The node motherboard also has an integral edge connector which plugs directly into the backplane where it receives power and allotted storage. The boards have two 6Gbps SATA III interfaces, their C204 chipset supports mirrors and stripes and the price we've shown includes a full house of 1TB WD Enterprise SATA III drives.

Boston's storage options are superior to Dell as the embedded SATA controller in the C6100 doesn't support any RAID arrays. If you want this, you'll need to upgrade each node with Dell's 6Gbps SAS/SATA mezzanine modules or an optional LSI MegaRAID card.

Virtualisation is on Boston's agenda as the nodes have an internal USB port and a USB pin header for booting into an embedded hypervisor. There's also an embedded SATA II port with a power header next to it so you can boot the node from a SATA DOM.

The nodes pack in plenty of features with their Xeon E3 processors mounted with solid passive heatsinks and the four attendant DIMM sockets supporting up to 32GB of memory. A small riser card behind the memory sockets presents two Gigabit ports at the rear and opposite this is a PCI-e expansion riser for a half-height, half-length card.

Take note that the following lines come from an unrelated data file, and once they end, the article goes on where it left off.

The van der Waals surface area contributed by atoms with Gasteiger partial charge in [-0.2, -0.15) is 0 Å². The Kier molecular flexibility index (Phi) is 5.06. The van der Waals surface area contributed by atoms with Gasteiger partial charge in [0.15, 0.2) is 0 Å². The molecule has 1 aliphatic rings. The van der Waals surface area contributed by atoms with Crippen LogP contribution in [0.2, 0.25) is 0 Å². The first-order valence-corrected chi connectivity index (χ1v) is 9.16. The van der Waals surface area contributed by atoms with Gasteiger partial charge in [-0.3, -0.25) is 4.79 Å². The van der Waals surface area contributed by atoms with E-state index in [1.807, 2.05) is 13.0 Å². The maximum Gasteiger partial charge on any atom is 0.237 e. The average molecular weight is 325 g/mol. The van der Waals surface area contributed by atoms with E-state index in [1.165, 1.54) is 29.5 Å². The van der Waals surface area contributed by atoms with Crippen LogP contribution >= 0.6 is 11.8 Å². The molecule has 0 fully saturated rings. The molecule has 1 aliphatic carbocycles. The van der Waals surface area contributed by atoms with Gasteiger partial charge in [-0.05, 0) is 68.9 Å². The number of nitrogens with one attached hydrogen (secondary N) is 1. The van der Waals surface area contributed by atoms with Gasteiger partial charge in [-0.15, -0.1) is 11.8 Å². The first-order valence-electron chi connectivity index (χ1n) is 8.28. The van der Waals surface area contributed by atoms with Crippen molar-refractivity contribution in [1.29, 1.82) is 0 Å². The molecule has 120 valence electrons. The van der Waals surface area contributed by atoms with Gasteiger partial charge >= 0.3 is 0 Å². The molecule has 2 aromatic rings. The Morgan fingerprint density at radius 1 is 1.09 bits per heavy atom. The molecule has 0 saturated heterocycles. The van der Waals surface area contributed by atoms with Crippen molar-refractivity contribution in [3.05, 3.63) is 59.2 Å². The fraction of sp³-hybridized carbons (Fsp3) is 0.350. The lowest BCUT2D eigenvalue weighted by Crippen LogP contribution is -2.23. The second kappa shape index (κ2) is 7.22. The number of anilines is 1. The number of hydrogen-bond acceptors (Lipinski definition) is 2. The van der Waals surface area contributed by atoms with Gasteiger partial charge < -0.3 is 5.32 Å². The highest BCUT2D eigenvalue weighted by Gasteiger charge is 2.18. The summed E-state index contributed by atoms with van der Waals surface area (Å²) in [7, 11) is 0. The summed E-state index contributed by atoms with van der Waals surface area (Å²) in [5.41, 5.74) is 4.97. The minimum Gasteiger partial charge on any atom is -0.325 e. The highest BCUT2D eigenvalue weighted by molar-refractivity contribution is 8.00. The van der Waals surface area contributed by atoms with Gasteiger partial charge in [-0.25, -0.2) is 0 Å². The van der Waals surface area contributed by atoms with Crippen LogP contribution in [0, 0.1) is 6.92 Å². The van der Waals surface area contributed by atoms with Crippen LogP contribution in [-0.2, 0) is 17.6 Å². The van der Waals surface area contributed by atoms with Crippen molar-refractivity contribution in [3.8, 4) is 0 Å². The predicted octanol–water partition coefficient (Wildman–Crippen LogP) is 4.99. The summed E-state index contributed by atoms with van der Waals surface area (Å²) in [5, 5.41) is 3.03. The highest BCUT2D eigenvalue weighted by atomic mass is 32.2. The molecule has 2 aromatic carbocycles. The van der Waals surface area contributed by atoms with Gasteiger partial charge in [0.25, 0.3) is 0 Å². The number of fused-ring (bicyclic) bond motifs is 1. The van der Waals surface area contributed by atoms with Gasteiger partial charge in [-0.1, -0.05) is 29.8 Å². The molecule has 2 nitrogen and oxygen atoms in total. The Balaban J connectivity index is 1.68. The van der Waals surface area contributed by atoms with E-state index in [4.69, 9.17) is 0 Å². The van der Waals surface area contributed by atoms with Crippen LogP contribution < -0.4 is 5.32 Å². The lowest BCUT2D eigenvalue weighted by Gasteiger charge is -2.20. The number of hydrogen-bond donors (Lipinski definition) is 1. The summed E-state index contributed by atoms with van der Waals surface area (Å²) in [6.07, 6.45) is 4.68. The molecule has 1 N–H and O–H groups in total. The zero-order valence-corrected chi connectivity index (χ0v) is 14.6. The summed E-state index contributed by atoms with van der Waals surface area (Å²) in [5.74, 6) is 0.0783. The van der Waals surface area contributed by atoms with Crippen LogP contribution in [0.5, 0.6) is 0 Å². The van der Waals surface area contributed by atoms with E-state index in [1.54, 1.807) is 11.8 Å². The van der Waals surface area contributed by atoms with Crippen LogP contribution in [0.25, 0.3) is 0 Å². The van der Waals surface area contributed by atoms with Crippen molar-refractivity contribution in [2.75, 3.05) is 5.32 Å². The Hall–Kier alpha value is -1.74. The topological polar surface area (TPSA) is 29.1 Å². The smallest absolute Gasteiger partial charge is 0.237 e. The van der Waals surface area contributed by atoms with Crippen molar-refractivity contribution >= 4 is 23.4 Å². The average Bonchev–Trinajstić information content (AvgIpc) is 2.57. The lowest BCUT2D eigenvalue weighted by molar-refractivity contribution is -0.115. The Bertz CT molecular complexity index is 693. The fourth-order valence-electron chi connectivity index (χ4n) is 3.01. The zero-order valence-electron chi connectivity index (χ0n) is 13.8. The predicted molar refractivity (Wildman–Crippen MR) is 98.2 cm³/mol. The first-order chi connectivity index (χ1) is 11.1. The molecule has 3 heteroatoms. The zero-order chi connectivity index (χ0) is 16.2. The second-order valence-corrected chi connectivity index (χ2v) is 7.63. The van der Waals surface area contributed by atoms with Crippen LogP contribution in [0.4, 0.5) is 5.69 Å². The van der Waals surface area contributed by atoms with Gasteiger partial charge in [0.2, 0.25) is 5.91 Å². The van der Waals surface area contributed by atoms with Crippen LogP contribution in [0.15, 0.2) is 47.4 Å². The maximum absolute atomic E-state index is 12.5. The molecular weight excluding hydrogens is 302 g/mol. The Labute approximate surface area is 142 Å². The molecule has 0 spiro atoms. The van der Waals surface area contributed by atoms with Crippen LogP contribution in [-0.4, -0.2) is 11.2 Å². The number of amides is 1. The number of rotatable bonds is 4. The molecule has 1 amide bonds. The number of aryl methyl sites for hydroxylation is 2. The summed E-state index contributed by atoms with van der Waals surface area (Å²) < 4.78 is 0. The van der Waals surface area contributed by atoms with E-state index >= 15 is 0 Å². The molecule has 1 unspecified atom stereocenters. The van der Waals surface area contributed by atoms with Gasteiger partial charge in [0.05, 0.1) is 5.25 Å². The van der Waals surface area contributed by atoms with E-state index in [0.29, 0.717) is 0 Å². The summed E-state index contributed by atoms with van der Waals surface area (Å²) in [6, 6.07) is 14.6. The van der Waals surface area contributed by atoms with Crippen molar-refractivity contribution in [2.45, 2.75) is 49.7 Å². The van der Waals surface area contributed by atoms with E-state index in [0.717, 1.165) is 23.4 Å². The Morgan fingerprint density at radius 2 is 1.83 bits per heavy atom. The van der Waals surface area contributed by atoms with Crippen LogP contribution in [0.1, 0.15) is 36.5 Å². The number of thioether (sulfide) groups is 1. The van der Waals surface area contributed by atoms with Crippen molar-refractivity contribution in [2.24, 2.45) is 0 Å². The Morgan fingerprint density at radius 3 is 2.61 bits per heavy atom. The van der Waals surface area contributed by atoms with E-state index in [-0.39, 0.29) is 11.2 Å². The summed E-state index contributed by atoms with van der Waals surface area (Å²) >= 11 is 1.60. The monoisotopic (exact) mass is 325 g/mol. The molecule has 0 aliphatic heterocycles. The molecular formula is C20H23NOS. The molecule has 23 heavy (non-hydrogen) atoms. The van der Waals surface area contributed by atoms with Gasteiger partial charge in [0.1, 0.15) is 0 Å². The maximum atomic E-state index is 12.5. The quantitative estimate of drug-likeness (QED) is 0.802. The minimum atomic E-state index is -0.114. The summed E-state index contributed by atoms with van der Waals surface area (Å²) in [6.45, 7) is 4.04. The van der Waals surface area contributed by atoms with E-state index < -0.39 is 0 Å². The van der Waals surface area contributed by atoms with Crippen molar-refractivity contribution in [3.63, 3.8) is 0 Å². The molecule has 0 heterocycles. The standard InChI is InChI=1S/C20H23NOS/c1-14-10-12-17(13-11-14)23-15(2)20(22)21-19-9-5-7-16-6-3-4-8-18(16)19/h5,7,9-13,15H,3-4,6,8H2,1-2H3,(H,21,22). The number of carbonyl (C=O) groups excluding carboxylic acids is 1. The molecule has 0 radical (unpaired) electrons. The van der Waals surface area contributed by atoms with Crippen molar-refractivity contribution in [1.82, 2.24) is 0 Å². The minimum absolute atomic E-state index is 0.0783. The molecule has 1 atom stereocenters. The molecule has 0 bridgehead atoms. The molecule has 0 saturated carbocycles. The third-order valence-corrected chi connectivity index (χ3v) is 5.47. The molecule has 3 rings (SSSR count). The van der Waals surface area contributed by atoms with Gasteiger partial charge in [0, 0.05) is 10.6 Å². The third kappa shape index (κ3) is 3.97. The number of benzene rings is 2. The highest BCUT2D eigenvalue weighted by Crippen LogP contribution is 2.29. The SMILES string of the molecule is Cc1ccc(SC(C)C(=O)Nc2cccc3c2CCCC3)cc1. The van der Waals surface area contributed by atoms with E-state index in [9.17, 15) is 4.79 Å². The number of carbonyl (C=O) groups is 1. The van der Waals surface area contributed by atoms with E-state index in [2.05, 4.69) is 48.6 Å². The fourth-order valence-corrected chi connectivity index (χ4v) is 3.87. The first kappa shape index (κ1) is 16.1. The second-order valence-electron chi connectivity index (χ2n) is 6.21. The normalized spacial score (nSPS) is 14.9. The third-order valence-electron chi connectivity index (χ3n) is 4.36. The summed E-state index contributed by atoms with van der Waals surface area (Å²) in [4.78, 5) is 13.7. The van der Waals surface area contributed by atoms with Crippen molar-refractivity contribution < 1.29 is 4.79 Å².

For local access each node has a KVM port and the supplied expansion cable provides VGA, serial and dual USB ports. A single button at the front can be used to turn on all nodes together and they each have their own power button at the back for local control.

All cooling is handled by four large hot-swap fans located between the nodes and the backplane which can be accessed easily by removing a small panel in the lid. Power wastage is kept to a minimum as each fan looks after the two nodes directly behind it and if they're both off the fan spins down as well.

Power is now a major issue in rack dense server rooms and the 1332-T proved to be undemanding. As a baseline we measured the chassis with all nodes turned off consuming only 15W.

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With one node powered up we measured usage with Windows Server 2008 R2 in idle settling at 102W. Running the SiSoft Sandra benchmarking app saw consumption peak at 138W. We then powered up more nodes and took idle and peak measurements along the way.